(Above: an evangelical moment from Scott "speaking in tongues" Morrison, to get the fundamentalist juices flowing this meditative Sunday. More Wilcox ).
The most interesting part of David Marr's talk/interview for the Adelaide festival of ideas was his acknowledgment that in his youth, he'd been a passionate believer, and even more amazing, a passionate Anglican ...
You can still listen or download the audio at LNL, and the even better news is that because Marr is a talker, interruptions by Phillip Adams are kept to a minimum, and for once the questions from the floor are on the money.
Inter alia, Marr did over Pell's rather pathetic and terse response to his essay for , which ran:
A predictable and selective rehash of old material. G.K.Chesterton said: 'A good novel tells us the truth about its hero; a bad novel tells us the truth about its author. Marr has no idea what motivates a believing Christian. ().
Apart from noting the lameness of quoting that old chestnut Chesterton - yes Christians keep on doing it, showing their thinking is still somewhere back with C. S. Lewis, the lion, the witch and the wardrobe - and noting he hadn't actually written a novel, Marr made the point that good novels, as much as bad novels, tell us much about their authors.
Anyone who read the now largely ignored novels of Chesterton will swear to that, as will those who read his short stories about the priest-detective Father Brown (you can in the usual way these days find a lot of Chesterton online, including at the University of Adelaide, provided you don't blame the pond). There you can find sharp witticisms such as:
No man is such a legalist as the good Secularist.
Nor a woman such a legalist as a good Jesuit or an expert Catholic theologian or a Chestertonian with a Victorian or Pellist mind set.
Never mind, the real capper was Marr's Anglican confession, as a retort to Pell's thought bubble:
Marr has no idea what motivates a believing Christian.
(Allowing that a believing Anglican is reasonably close to a believing Christian, though if the Anglican is an angry fundamentalist Sydney Anglican, that might be a close run thing ...)
The point, of course, is that Marr was a motivated, believing Christian, while it's the believing Christian who really doesn't have a clue about what motivates a secularist, because of the fear of the yawning abyss, the darkness at the edge of town, and a universe without comforting myths, fables and father (and the odd mother) symbol ...
That lack of understanding, as Marr noted, emerges in Pell's defiant, clinging, backward-looking conservatism, which leads to strange and peculiar yearnings, including his bizarre campaign as a 'climate scientist' to defeat the global climate change conspiracy.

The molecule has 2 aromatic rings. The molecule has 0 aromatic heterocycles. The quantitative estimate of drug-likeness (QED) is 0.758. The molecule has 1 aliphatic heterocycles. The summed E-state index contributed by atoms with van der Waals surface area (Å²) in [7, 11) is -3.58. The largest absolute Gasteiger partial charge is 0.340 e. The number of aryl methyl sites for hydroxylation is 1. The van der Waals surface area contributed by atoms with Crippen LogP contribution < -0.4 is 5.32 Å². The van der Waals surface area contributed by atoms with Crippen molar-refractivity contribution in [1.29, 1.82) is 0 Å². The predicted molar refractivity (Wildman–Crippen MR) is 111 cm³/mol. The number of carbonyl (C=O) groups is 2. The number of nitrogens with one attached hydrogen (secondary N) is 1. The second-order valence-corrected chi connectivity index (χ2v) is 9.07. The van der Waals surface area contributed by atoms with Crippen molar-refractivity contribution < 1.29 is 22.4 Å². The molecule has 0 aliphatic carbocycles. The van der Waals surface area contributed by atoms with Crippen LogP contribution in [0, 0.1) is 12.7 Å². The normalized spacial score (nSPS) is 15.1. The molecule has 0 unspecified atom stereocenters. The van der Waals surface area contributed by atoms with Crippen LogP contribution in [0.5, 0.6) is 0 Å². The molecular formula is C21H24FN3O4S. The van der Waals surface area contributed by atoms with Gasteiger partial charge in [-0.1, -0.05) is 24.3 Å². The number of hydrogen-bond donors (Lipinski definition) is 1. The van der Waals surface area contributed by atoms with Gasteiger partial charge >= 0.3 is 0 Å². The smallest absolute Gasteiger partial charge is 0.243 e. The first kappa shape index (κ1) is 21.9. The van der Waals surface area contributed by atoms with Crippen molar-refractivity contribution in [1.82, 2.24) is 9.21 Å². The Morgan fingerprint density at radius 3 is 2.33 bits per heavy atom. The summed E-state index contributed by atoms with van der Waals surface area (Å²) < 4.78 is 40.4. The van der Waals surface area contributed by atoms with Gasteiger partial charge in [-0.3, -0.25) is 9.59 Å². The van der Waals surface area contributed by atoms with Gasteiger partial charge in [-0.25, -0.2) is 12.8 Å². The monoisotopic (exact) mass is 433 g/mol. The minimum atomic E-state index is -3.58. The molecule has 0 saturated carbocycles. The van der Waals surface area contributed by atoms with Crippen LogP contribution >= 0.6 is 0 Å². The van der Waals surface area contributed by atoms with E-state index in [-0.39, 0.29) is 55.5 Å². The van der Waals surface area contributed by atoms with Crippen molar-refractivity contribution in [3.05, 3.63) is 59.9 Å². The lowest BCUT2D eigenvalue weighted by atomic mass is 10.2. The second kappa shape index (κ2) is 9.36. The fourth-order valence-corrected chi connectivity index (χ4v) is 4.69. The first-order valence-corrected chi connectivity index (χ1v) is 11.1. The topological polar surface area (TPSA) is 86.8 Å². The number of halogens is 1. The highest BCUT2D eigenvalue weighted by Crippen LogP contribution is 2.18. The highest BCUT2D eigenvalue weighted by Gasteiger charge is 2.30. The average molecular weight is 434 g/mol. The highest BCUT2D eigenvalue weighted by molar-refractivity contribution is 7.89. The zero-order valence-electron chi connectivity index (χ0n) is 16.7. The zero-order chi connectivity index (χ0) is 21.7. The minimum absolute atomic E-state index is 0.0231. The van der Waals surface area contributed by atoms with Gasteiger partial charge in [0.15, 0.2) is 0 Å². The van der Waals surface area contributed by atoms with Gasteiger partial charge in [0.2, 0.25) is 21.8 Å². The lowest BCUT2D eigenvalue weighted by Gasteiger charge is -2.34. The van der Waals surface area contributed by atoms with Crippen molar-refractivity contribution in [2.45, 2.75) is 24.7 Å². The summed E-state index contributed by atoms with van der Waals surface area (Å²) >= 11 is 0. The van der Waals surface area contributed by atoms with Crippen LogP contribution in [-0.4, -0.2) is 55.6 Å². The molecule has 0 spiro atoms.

There's a deeper irony in this, with Marr pointing out that Pell believes that Catholics should submit to the authority of the Pope, yet with Benedict XVI firm on the dangers of global climate change, and Francis already revealing himself to be a progressive on the environment and on such matters as protecting the Amazon Basin ...
Pell is also part of the fundamental confusion that bedevils Catholicism in other ways - its strategic (to protect its assets) lack of structure, and Pell's willingness to act as a definitive spokesperson for the Church, except when it's convenient for him not to be a definitive spokesperson.
Lately it seems that Pell has been given an elevated profile amongst the Murdochians.
At one point, you could never find Pell's weekly outings for the Sunday Terror on the digital website.
These days he's given a high profile presence, as befits Tony Abbott's confessor and spiritual advisor:
Yep, there he is, right alongside Miranda the Devine and Akker Dakker doing their usual Sunday twittery:
All together at the top of the revolving fickle digital Terror finger of fate ...
In the old days, it was easiest to catch up with Pell in the week-old reprint at the Catholic site, , but now Pell has come in from the digital cold, and sits alongside the conservative commentariat who recently went off to a private junket with fellow climate denialist Tony Abbott.
What a cosy coterie of denialists it is, and never mind the many misdeeds of the Pellists recorded by Marr.
Of course when you actually get to read what Pell has to say this week, in , it turns out it's just more of the same.
You might think from the header that it's something novel - all about women and their rights - but it quickly turns into yet another routine assault on abortion and prostitution.
So much for Francis, and so much for Pell's submission to papal instruction:
"We cannot insist only on issues related to abortion, gay marriage and the use of contraceptive methods. This is not possible. I have not spoken much about these things, and I was reprimanded for that. But when we speak about these issues, we have to talk about them in a context. The teaching of the church, for that matter, is clear and I am a son of the church, but it is not necessary to talk about these issues all the time." ()
It is, if you're a Pellist wanting to yoke women's rights to yet another bit of spruiking about abortion.
Of course if you've had some experience as to what motivates a believing Catholic, Pell's closing words will be crystal clear in their implications:
The miracle of bearing new life sets women apart and demands our deepest respect. We need to remember that this is not a principle everyone accepts. Some work mightily against it.